A resources analyst has predicted Shenhua will drop its controversial proposal for the 10-million tonne Watermark coal mine on the NSW Liverpool Plains.
- Shenhua Energy has sought an extension for the first $200m instalment of its lease
- China has committed to achieving net zero carbon emissions by 2060
- John Barilaro says the environment in relation to mining “has changed a little bit”
The forecast cames after NSW Deputy Premier and Industry Minister John Barilaro revealed the company had received an extension to pay the first $200 million instalment of its lease.
The Chinese state-owned Shenhua Energy made an eleventh hour application for a mining licence to the NSW Government in June 2020, which remains under review.
Earlier this week Mr Barilaro said the financial landscape for the mine was different to when it was first proposed more than a decade ago.
“The environment in relation to mining has changed a little bit,” he said.
“The investment out of China has changed, so we’re having some negotiations to see what the future of that particular mining lease looks like.”
A decision to scrap the mine would satisfy many local landholders, as well as the Gomeroi Traditional Custodians, who have argued that the project would threaten significant cultural sites.
The Liverpool Plains was also identified in the NSW Parliament’s koala inquiry as an important region for the species due to its fertile soils.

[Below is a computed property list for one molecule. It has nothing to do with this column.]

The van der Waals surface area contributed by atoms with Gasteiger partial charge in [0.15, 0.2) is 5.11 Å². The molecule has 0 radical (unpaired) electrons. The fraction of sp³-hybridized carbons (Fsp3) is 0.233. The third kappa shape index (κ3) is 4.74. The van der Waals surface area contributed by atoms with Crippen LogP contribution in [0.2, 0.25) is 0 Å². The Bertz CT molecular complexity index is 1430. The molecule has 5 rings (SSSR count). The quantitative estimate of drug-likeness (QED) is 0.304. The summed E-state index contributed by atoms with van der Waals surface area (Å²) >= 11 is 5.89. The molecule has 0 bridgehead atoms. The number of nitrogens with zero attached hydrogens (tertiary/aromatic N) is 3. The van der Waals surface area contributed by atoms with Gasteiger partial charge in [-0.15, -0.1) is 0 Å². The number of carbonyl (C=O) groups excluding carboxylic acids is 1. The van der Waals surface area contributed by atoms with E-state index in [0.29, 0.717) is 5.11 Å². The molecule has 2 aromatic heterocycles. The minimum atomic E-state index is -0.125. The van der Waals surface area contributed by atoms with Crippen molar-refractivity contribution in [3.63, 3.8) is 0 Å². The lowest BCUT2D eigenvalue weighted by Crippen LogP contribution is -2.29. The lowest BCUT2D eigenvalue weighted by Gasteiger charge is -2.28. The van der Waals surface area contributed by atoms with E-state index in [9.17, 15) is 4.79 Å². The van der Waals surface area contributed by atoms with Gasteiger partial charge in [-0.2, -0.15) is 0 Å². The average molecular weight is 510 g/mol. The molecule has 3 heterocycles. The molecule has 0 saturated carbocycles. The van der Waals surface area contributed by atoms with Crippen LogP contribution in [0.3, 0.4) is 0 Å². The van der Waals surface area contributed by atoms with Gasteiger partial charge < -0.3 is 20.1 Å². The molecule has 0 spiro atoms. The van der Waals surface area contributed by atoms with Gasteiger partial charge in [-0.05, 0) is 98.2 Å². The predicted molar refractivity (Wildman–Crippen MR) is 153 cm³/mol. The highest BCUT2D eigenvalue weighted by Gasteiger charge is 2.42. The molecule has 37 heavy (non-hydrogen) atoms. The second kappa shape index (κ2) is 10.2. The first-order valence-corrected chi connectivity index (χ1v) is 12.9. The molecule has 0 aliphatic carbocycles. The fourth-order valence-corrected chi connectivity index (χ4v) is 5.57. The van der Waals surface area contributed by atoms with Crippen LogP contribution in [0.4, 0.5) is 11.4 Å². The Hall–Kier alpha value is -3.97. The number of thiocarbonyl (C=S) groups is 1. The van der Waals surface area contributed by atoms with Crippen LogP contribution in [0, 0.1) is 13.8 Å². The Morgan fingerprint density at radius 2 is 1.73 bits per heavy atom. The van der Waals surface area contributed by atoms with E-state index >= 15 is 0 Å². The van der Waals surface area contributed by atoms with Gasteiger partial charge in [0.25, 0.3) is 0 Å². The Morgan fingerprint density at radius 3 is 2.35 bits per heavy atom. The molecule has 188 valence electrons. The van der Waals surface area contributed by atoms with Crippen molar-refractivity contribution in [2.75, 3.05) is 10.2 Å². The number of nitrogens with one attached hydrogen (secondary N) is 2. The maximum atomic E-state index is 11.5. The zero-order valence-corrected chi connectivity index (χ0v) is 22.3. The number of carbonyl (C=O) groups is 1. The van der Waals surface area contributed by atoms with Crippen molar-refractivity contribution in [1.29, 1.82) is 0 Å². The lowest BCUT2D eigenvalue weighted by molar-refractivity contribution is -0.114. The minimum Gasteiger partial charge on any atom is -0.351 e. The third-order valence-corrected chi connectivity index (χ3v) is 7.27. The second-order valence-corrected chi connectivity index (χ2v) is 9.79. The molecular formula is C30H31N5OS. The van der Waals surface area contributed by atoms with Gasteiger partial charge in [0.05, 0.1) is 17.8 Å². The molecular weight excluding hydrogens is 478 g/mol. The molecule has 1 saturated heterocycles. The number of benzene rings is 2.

‘Graceful exit’ tipped
Tim Buckley, from the pro-renewables Institute for Energy Economics and Financial Analysis, said the likelihood of the Watermark mine going ahead was slim.
“China Shenhua has been going slow very deliberately, because they realised I think five or six years ago that they’d bought a stranded asset,” he said.
“It’s in fact entirely misaligned with the Chinese government’s direction.
China has set a target of net-zero carbon emissions by 2060, which the mining consultancy group Wood Mackenzie argues will almost eliminate the need for coal in China’s energy mix.
“Coal’s share in total primary energy mix will drop from 60 per cent in 2020 to less than 5 per cent by 2060,” it said in a webinar late last year.
Mr Buckley said the Deputy Premier’s comments indicated a shift within the State Government on the state’s dependence on fossil fuels for prosperity.
“John Barilaro is actually showing that he is willing to change as the facts change, and they couldn’t have changed faster and harder in the last three months,” he said.
Shenhua said in a statement it was continuing to progress its management plans, but did not respond to questions about the changing financial landscape for coal.